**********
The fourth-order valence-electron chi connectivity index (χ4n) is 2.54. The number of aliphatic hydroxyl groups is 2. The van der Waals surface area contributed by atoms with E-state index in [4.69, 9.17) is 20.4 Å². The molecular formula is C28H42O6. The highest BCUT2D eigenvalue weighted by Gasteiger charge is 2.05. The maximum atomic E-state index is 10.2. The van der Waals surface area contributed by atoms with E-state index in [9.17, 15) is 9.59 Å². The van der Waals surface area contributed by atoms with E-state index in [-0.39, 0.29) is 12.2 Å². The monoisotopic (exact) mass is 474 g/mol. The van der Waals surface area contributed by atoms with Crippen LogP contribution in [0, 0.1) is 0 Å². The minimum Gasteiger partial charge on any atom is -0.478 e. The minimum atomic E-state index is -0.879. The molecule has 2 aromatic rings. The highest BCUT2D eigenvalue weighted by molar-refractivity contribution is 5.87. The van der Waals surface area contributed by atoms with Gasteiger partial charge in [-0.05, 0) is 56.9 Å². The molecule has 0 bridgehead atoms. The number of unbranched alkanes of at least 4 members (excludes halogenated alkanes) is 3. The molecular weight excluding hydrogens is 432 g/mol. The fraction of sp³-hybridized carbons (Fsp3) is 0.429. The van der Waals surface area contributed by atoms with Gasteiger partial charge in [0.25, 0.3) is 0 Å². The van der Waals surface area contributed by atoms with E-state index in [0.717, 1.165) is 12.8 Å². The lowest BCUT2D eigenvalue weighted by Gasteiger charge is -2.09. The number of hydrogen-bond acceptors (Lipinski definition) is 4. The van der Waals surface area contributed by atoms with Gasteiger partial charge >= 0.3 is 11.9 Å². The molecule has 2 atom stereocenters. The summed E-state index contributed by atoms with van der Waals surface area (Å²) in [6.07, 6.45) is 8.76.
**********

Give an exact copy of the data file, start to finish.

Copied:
The fourth-order valence-electron chi connectivity index (χ4n) is 2.54. The number of aliphatic hydroxyl groups is 2. The van der Waals surface area contributed by atoms with E-state index in [4.69, 9.17) is 20.4 Å². The molecular formula is C28H42O6. The highest BCUT2D eigenvalue weighted by Gasteiger charge is 2.05. The maximum atomic E-state index is 10.2. The van der Waals surface area contributed by atoms with E-state index in [9.17, 15) is 9.59 Å². The van der Waals surface area contributed by atoms with E-state index in [-0.39, 0.29) is 12.2 Å². The monoisotopic (exact) mass is 474 g/mol. The van der Waals surface area contributed by atoms with Crippen LogP contribution in [0, 0.1) is 0 Å². The minimum Gasteiger partial charge on any atom is -0.478 e. The minimum atomic E-state index is -0.879. The molecule has 2 aromatic rings. The highest BCUT2D eigenvalue weighted by molar-refractivity contribution is 5.87. The van der Waals surface area contributed by atoms with Gasteiger partial charge in [-0.05, 0) is 56.9 Å². The molecule has 0 bridgehead atoms. The number of unbranched alkanes of at least 4 members (excludes halogenated alkanes) is 3. The molecular weight excluding hydrogens is 432 g/mol. The fraction of sp³-hybridized carbons (Fsp3) is 0.429. The van der Waals surface area contributed by atoms with Gasteiger partial charge in [0.25, 0.3) is 0 Å². The van der Waals surface area contributed by atoms with E-state index in [0.717, 1.165) is 12.8 Å². The lowest BCUT2D eigenvalue weighted by Gasteiger charge is -2.09. The number of hydrogen-bond acceptors (Lipinski definition) is 4. The van der Waals surface area contributed by atoms with Gasteiger partial charge >= 0.3 is 11.9 Å². The molecule has 2 atom stereocenters. The summed E-state index contributed by atoms with van der Waals surface area (Å²) in [6.07, 6.45) is 8.76.